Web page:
Invertebrates (such as insects, mollusks, crustaceans, and silkworms) are different because their evolutionary history diverged from ours long before the evolution of fish, the oldest vertebrates. In fact, we are more closely related to starfish (invertebrates with no brain) than to cephalopods (squid and octopi), who have the largest brains of all the invertebrates. Since their nervous systems developed along a different path, it is very hard to know what they do and do not feel.
Bivalves (a class of mollusk; including oysters, clams, mussels, and scallops) are much more complex than sponges. They don't have a brain, but rather very basic nerve ganglia (bunches of nerves). It is doubtful that their nervous systems are developed enough to be conscious of pain. Because they have nervous tissue, there is an argument to be made for avoiding products that may have harmed bivalves.
Insects (including bees) do have brains. But their brains are not highly developed, and they are likely not large enough to facilitate the consciousness of pain.
So is honey vegan? Our best answer is "We don't know." If one is concerned about doing harm to insects, it's not clear that the production of honey involves any more pain for insects than the production of most vegetables or alternative sweeteners, since the harvesting and transportation of all crops involves some insect deaths.
How should vegans treat this issue publicly? We tend to think that making an issue about honey allows people to marginalize vegans as being in favor of insect rights.' Most people won't yet face the pain and suffering involved in meat. Equating meat with honey probably makes the vegan case nonsensical to the average person.
Saying that honey is a significant ethical issue brings in a range of other issues that people can easily dismiss veganism, reducto ad absurdum. Can't eat honey? Can't kill cockroaches? Can't swat mosquitoes? Squashing flies with your car is the same as eating veal?
At this point in history, the obvious and undeniable issues should receive our focus. We should probably cut people some slack when it comes to insects, even if we ourselves see value in the avoidance of harming them.
And this brings us back to the original question of what is a 'vegan'? Perhaps instead of defining a vegan as "someone who does not use animal products," we should define a vegan as "someone who reasonably avoids products that cause suffering to nonhumans."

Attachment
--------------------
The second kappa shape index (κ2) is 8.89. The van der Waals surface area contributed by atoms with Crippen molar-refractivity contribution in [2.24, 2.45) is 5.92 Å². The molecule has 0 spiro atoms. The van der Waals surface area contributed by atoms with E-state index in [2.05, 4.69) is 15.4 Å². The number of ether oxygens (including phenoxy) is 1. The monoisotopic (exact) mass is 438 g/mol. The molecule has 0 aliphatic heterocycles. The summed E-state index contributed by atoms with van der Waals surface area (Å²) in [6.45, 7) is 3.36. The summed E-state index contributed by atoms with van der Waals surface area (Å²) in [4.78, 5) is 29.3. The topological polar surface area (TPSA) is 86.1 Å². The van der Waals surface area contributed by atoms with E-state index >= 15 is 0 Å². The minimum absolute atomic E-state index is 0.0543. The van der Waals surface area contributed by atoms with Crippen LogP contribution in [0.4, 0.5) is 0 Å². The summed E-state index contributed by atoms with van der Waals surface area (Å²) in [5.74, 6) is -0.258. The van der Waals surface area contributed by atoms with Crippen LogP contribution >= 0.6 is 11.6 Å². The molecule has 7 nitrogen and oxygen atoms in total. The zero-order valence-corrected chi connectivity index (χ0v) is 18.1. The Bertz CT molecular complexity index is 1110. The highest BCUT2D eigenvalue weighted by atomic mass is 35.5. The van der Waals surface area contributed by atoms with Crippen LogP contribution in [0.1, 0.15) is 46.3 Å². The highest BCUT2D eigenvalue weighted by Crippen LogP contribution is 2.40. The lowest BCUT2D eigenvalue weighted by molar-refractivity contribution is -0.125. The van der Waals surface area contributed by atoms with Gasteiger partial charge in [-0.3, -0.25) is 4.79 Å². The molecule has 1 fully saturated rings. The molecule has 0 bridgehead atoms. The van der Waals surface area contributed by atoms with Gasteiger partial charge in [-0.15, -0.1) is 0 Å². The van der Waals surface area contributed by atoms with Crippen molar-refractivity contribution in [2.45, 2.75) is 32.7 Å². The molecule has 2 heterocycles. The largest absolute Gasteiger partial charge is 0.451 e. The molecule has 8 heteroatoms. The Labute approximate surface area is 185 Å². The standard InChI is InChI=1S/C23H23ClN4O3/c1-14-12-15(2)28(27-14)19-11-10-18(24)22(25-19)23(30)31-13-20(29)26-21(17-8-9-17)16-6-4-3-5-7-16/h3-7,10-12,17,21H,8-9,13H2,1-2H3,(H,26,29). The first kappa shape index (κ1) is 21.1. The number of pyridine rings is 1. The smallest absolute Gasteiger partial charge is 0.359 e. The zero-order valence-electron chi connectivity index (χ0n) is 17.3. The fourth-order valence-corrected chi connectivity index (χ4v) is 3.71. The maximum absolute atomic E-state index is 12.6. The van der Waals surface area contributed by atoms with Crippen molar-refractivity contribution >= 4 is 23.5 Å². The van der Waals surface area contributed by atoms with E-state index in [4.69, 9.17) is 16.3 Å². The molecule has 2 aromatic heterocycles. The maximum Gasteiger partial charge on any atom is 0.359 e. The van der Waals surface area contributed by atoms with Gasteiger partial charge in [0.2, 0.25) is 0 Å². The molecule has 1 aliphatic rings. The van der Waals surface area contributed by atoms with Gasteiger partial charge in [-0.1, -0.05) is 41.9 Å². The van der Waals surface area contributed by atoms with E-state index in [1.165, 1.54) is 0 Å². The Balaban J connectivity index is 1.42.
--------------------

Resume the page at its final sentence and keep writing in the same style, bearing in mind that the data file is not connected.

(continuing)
This might upset some people who feel that without a dogmatic approach (i.e., a governing body making rules for everyone else), veganism will become meaningless as people will be rationalizing all sorts of behavior. But as the situation stands now, veganism's dogmatic overtones not only
drive people away, but make them not even consider giving up many animal products. If we allowed people to call themselves 'vegan' and let them decide what is reasonable, we could then try to convince them using reason, rather than dogma. How can we scare people away by telling them to do what they think is most reasonable? We think the animals would be much better off with this approach both in the short and long run.
I think as far as food labeling itself as 100% vegan, it definitely should not have honey, since so many people are concerned about this.Originally posted by Kurmudgeon
One problem is those (true) vegans who don't eat honey can be offered/served products with honey in them, that they would not want to consume. Vegans have a hard enough time as it is without semi-vegans etc. complicating things.
I happen to like Joanne Stepaniak. I think she is a very dedicated person. And I hesitate to criticize her, since it seems there are so many other people who are eager to attack and condemn her.Originally posted by dotnetdiva
There is a really good book out there that decribes what being vegan is. It's called "Being Vegan - Living with Conscience, Conviction, and Compassion" by Joanne Stepaniak. It really cleared the matter up for me. I wanted to eat honey, but after reading this book, I decided to give it up. If I ate honey, I wouldn't call myself vegan, I would be a pure vegetarian instead.
I suggest reading that book.